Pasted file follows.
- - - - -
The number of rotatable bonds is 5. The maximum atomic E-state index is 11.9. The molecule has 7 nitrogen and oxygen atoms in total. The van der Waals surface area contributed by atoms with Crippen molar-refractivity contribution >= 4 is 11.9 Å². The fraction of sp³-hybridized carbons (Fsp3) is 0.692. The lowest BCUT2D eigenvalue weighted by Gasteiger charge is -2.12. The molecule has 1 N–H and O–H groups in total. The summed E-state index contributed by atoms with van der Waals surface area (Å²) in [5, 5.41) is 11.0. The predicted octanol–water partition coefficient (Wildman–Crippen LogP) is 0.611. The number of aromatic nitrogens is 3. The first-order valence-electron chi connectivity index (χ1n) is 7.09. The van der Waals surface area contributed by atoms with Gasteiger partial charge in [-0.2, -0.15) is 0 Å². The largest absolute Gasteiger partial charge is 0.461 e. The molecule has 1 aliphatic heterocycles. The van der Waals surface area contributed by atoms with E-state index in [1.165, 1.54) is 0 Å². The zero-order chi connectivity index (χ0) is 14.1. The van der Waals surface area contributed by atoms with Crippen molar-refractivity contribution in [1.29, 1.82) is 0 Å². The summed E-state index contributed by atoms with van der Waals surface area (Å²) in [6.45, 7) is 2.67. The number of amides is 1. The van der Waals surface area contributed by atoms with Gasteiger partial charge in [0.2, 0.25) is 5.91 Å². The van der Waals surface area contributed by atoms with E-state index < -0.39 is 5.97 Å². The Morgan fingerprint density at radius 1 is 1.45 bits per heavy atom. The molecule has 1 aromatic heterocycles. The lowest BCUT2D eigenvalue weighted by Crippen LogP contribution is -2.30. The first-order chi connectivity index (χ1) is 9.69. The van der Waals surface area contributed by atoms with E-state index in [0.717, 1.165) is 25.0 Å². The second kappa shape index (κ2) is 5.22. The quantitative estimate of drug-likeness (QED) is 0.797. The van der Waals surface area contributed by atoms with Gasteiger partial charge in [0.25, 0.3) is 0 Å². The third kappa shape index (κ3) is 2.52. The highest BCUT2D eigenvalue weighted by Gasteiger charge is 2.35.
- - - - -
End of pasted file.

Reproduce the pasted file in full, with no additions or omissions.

The number of rotatable bonds is 5. The maximum atomic E-state index is 11.9. The molecule has 7 nitrogen and oxygen atoms in total. The van der Waals surface area contributed by atoms with Crippen molar-refractivity contribution >= 4 is 11.9 Å². The fraction of sp³-hybridized carbons (Fsp3) is 0.692. The lowest BCUT2D eigenvalue weighted by Gasteiger charge is -2.12. The molecule has 1 N–H and O–H groups in total. The summed E-state index contributed by atoms with van der Waals surface area (Å²) in [5, 5.41) is 11.0. The predicted octanol–water partition coefficient (Wildman–Crippen LogP) is 0.611. The number of aromatic nitrogens is 3. The first-order valence-electron chi connectivity index (χ1n) is 7.09. The van der Waals surface area contributed by atoms with Gasteiger partial charge in [-0.2, -0.15) is 0 Å². The largest absolute Gasteiger partial charge is 0.461 e. The molecule has 1 aliphatic heterocycles. The van der Waals surface area contributed by atoms with E-state index in [1.165, 1.54) is 0 Å². The zero-order chi connectivity index (χ0) is 14.1. The van der Waals surface area contributed by atoms with Crippen molar-refractivity contribution in [1.29, 1.82) is 0 Å². The summed E-state index contributed by atoms with van der Waals surface area (Å²) in [6.45, 7) is 2.67. The number of amides is 1. The van der Waals surface area contributed by atoms with Gasteiger partial charge in [0.2, 0.25) is 5.91 Å². The van der Waals surface area contributed by atoms with E-state index < -0.39 is 5.97 Å². The Morgan fingerprint density at radius 1 is 1.45 bits per heavy atom. The molecule has 1 aromatic heterocycles. The lowest BCUT2D eigenvalue weighted by Crippen LogP contribution is -2.30. The first-order chi connectivity index (χ1) is 9.69. The van der Waals surface area contributed by atoms with E-state index in [0.717, 1.165) is 25.0 Å². The second kappa shape index (κ2) is 5.22. The quantitative estimate of drug-likeness (QED) is 0.797. The van der Waals surface area contributed by atoms with Gasteiger partial charge in [0.25, 0.3) is 0 Å². The third kappa shape index (κ3) is 2.52. The highest BCUT2D eigenvalue weighted by Gasteiger charge is 2.35.